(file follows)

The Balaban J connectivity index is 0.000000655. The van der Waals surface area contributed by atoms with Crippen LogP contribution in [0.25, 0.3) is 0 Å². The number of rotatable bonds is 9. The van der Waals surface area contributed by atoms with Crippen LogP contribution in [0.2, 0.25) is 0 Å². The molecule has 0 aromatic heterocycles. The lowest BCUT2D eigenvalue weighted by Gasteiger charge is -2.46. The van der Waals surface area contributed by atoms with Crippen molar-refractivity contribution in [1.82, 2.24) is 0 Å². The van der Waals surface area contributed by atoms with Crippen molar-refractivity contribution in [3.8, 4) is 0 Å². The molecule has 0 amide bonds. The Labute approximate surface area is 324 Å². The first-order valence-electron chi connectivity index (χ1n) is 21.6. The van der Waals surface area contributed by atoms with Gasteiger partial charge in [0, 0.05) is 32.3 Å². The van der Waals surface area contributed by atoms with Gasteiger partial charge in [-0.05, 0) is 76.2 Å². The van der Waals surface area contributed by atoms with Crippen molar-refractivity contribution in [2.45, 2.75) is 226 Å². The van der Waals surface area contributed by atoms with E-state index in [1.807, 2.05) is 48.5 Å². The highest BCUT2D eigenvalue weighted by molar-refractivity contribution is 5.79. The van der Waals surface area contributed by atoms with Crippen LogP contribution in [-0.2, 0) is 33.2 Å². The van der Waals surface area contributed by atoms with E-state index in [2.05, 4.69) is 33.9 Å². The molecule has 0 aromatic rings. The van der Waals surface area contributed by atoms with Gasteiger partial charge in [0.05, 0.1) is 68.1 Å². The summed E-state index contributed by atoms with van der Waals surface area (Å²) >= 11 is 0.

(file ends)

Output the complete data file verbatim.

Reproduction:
The Balaban J connectivity index is 0.000000655. The van der Waals surface area contributed by atoms with Crippen LogP contribution in [0.25, 0.3) is 0 Å². The number of rotatable bonds is 9. The van der Waals surface area contributed by atoms with Crippen LogP contribution in [0.2, 0.25) is 0 Å². The molecule has 0 aromatic heterocycles. The lowest BCUT2D eigenvalue weighted by Gasteiger charge is -2.46. The van der Waals surface area contributed by atoms with Crippen molar-refractivity contribution in [1.82, 2.24) is 0 Å². The van der Waals surface area contributed by atoms with Crippen molar-refractivity contribution in [3.8, 4) is 0 Å². The molecule has 0 amide bonds. The Labute approximate surface area is 324 Å². The first-order valence-electron chi connectivity index (χ1n) is 21.6. The van der Waals surface area contributed by atoms with Gasteiger partial charge in [0, 0.05) is 32.3 Å². The van der Waals surface area contributed by atoms with Gasteiger partial charge in [-0.05, 0) is 76.2 Å². The van der Waals surface area contributed by atoms with Crippen molar-refractivity contribution in [2.45, 2.75) is 226 Å². The van der Waals surface area contributed by atoms with E-state index in [1.807, 2.05) is 48.5 Å². The highest BCUT2D eigenvalue weighted by molar-refractivity contribution is 5.79. The van der Waals surface area contributed by atoms with Crippen LogP contribution in [-0.2, 0) is 33.2 Å². The van der Waals surface area contributed by atoms with E-state index in [2.05, 4.69) is 33.9 Å². The molecule has 0 aromatic rings. The van der Waals surface area contributed by atoms with Gasteiger partial charge in [0.05, 0.1) is 68.1 Å². The summed E-state index contributed by atoms with van der Waals surface area (Å²) >= 11 is 0.